Age is just a number
My brother, Ebrima: All your friends are like 12 years old.
Me: No they’re not.
Ebrima: Oh, really?
Me: Some are 10.
Ebrima: (erupting in laughter) Well, however old they are, you’re friends are out front asking for you.
It is true that most of my closest friends in village are children. There is one group of fifth grade girls who treat me as if I’m as cool if not cooler than Miss Taylor Swift herself. Nearly every day after school, they come to my compound bearing handmade drawings and letters declaring me as their number one friend. It’s adorable. In time, though, the girls became more than just adoring fans – they became some of my best friends.
It all started with Iso, my 12-year-old neighbor who might as well live at my house. She has been a friend of my host family’s for many years because our moms were best friends. Iso’s mom died a few years ago, but she has continued coming to my compound to hang out even though the kids at my house are either much older or much younger than she is.
When I moved in, Iso immediately latched on to me. Every time she came over, she asked if we could play cards or draw together. On school days, she brought me her homework questions and on the weekends she tagged along when I brought my sisters to the river. She taught me how to de-feather a chicken and always invites me to attend weddings and naming ceremonies in the village with her.
When I started my jewelry making club at school to raise money for the library, Iso was the first one to show up. Each week, the shy fifth grader comes to my compound well before the meeting and we walk to the school together stopping to collect a few of her friends along the way. Iso learned how to make necklaces and earrings so well that she became my sort-of assistant on jewelry-making days at school. She decided she would just help the other students on those days and make her own beads with me at my house when it was just us.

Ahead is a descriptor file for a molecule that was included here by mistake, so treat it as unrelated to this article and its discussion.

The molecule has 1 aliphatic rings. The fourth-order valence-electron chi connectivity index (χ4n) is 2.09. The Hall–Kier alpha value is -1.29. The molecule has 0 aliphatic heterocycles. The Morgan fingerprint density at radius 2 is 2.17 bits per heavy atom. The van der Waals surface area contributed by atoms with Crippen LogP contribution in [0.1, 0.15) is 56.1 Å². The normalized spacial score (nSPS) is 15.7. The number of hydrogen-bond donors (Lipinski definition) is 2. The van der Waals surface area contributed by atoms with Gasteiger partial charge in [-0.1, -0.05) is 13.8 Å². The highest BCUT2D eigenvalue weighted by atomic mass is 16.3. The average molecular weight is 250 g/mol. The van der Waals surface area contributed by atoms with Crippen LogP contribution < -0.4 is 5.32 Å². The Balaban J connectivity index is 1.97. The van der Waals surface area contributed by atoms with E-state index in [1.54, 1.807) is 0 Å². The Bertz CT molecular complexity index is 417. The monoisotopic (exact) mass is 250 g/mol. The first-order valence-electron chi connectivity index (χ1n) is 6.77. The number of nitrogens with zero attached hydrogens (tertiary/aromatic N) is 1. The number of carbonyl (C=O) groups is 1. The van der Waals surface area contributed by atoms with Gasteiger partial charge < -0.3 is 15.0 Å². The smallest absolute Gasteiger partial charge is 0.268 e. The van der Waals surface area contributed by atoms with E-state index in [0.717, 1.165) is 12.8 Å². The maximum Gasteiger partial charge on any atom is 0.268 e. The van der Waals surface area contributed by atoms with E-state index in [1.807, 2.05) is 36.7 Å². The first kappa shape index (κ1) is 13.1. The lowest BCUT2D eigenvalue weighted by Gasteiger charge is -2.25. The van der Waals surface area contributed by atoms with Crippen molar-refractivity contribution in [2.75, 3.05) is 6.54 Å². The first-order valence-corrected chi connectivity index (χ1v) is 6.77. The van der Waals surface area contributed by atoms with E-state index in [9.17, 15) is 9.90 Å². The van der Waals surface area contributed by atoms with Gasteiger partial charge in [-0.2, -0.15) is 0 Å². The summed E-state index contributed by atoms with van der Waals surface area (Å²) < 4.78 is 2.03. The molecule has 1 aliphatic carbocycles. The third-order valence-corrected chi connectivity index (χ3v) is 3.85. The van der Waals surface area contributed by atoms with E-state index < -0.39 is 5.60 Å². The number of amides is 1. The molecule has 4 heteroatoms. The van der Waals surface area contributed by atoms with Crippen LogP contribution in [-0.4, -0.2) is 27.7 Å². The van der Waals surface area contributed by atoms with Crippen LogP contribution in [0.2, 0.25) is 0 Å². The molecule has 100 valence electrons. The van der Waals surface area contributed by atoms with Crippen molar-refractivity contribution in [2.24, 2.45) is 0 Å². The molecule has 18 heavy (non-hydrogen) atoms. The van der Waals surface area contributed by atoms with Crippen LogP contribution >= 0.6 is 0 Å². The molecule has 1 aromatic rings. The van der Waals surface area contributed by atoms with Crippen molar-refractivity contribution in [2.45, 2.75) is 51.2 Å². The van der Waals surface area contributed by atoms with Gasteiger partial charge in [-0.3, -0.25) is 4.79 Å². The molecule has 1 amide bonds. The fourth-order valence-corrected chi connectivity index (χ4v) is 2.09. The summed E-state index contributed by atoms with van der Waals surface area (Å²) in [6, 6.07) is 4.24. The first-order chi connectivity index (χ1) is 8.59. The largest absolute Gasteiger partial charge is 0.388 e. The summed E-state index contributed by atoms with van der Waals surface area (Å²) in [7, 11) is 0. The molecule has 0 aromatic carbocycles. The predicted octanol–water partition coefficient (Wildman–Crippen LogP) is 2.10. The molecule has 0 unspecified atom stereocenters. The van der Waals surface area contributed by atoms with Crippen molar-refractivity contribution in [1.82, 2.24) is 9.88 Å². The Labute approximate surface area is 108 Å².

The first time I left site was when I traveled to neighboring villages for the HIV bike trek. When I returned, Iso wouldn’t talk to me and even ignoring me when I greeted her – the ultimate Gambian snub. The next day she came to my house and apologized, explaining that she was upset because I went on holidays without informing her. It was then I realized she considered me more than another teacher. We were friends.
Soon, Iso started opening up to me about more than just her struggles with math. One night she came over crying. I wasn’t sure what to do because Gambians don’t typically show emotion. I put my arm around her, and she pulled me into a hug – the first she’d ever given me. She cried on my shoulder and said she was just having one of those days, one when she terribly missed her mom who suddenly died when she was in third grade.
On those days when I am also terribly missing my mom and friends back home, wondering if I am really accomplishing anything here – I look at Iso and feel that if I can make just one day better for this special girl than these two years are worth it.